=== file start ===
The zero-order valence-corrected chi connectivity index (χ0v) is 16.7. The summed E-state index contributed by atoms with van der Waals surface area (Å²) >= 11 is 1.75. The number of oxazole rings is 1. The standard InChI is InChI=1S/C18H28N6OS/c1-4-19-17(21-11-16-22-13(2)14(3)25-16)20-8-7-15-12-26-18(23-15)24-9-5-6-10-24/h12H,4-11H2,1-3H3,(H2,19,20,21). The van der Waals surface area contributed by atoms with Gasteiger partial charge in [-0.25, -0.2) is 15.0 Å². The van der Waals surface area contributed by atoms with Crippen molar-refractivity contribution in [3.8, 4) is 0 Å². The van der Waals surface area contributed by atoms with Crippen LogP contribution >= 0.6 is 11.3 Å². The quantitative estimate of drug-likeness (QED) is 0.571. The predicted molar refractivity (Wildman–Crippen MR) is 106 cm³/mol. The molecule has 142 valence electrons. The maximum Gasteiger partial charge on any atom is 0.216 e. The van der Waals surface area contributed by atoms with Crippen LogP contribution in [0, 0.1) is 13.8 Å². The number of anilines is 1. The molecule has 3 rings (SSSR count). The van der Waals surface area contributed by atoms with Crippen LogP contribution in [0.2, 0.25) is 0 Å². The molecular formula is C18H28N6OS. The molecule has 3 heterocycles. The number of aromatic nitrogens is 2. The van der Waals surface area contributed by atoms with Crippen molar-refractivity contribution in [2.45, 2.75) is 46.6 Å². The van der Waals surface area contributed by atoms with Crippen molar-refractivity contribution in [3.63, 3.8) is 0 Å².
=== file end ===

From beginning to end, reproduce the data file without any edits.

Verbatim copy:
The zero-order valence-corrected chi connectivity index (χ0v) is 16.7. The summed E-state index contributed by atoms with van der Waals surface area (Å²) >= 11 is 1.75. The number of oxazole rings is 1. The standard InChI is InChI=1S/C18H28N6OS/c1-4-19-17(21-11-16-22-13(2)14(3)25-16)20-8-7-15-12-26-18(23-15)24-9-5-6-10-24/h12H,4-11H2,1-3H3,(H2,19,20,21). The van der Waals surface area contributed by atoms with Gasteiger partial charge in [-0.25, -0.2) is 15.0 Å². The van der Waals surface area contributed by atoms with Crippen molar-refractivity contribution in [3.8, 4) is 0 Å². The van der Waals surface area contributed by atoms with Crippen LogP contribution >= 0.6 is 11.3 Å². The quantitative estimate of drug-likeness (QED) is 0.571. The predicted molar refractivity (Wildman–Crippen MR) is 106 cm³/mol. The molecule has 142 valence electrons. The maximum Gasteiger partial charge on any atom is 0.216 e. The van der Waals surface area contributed by atoms with Crippen LogP contribution in [0, 0.1) is 13.8 Å². The number of anilines is 1. The molecule has 3 rings (SSSR count). The van der Waals surface area contributed by atoms with Crippen LogP contribution in [0.2, 0.25) is 0 Å². The molecular formula is C18H28N6OS. The molecule has 3 heterocycles. The number of aromatic nitrogens is 2. The van der Waals surface area contributed by atoms with Crippen molar-refractivity contribution in [2.45, 2.75) is 46.6 Å². The van der Waals surface area contributed by atoms with Crippen molar-refractivity contribution in [3.63, 3.8) is 0 Å².